Have you got a Big Question you'd like us to answer? If so, let us know by emailing us at bigquestions@mentalfloss.com.

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Big Questions
How Does Autopilot Work on an Airplane?
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How does autopilot work on an airplane?

Joe Shelton:

David Micklewhyte’s answer is a good one. There are essentially a few types of features that different autopilots have. Some autopilots only have some of these features, while the more powerful autopilots do it all.

  • Heading Hold: There’s a small indicator that the pilot can set on the desired heading and the airplane will fly that heading. This feature doesn’t take the need for wind correction to desired routing into account; that’s left to the pilot.
  • Heading and Navigation: In addition to holding a heading, this version will take an electronic navigation input (e.g. GPS or VOR) and will follow (fly) that navigation reference. It’s sort of like an automated car in that it follows the navigator’s input and the pilot monitors.
  • Altitude Hold: Again, in addition to the above, a desired altitude can be set and the aircraft will fly at that altitude. Some autopilots have the capability for the pilot to select a desired altitude and a climb or descent rate and the aircraft will automatically climb or descend to that altitude and then hold the altitude.
  • Instrument Approaches: Autopilots with this capability will fly preprogrammed instrument approaches to the point where the pilot either takes control and lands or has the autopilot execute a missed approach.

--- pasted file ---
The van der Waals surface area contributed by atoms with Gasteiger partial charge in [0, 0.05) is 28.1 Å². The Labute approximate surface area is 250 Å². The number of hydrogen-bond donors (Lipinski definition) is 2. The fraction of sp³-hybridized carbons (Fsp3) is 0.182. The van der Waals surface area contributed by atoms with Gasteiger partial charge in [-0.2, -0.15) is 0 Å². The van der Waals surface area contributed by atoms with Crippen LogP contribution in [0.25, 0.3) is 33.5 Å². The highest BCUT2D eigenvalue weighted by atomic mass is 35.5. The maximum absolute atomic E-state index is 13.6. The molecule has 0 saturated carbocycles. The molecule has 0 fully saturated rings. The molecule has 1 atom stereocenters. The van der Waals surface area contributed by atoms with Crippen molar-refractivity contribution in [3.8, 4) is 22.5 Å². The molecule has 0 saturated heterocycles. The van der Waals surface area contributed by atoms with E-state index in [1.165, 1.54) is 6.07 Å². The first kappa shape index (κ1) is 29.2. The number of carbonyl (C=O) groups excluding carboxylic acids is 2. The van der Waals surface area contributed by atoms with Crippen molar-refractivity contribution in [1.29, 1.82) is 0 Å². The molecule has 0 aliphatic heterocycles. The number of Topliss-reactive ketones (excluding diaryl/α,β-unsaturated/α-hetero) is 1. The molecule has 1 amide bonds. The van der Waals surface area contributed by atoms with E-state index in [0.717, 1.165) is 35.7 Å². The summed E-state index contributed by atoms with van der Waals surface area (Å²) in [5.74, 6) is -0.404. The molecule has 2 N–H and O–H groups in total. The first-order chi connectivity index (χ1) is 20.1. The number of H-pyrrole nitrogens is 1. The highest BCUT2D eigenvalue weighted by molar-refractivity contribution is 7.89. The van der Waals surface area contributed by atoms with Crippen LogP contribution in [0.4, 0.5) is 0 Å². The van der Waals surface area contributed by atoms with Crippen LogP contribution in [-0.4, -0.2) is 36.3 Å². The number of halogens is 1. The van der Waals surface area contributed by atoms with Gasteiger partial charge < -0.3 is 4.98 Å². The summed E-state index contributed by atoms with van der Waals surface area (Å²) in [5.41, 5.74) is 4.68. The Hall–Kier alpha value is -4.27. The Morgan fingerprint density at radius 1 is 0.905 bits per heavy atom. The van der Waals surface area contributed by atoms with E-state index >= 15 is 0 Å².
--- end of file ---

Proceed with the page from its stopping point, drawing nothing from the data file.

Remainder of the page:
The autopilot is a powerful computer that takes input from either the pilot or a navigation device and essentially does what it is told to do. GPS navigators, for example, can have a full flight plan entered from departure to destination, and the autopilot will follow the navigator’s guidance.

These are the majority of the controls on the autopilot installed in my airplane:

HDG Knob = Heading knob (Used to set the desired heading)

AP = Autopilot (Pressing this turns the autopilot on)

FD = Flight Director (A form of navigational display that the pilot uses)

HDG = Heading (Tells the autopilot to fly the heading set by the Heading Knob)

NAV = Tells the autopilot to follow the input from the selected navigator

APR = Tells the autopilot to fly the chosen approach

ALT = Tells the autopilot to manage the altitude, controlled by the following:

VS = Vertical Speed (Tells the autopilot to climb or descend at the chosen rate)

Nose UP / Nose DN = Sets the climb/descent rate in feet per minute

FLC = Flight Level Change (An easy manual way to set the autopilot)

ALT Knob = Used to enter the desired altitude

This post originally appeared on Quora. Click here to view.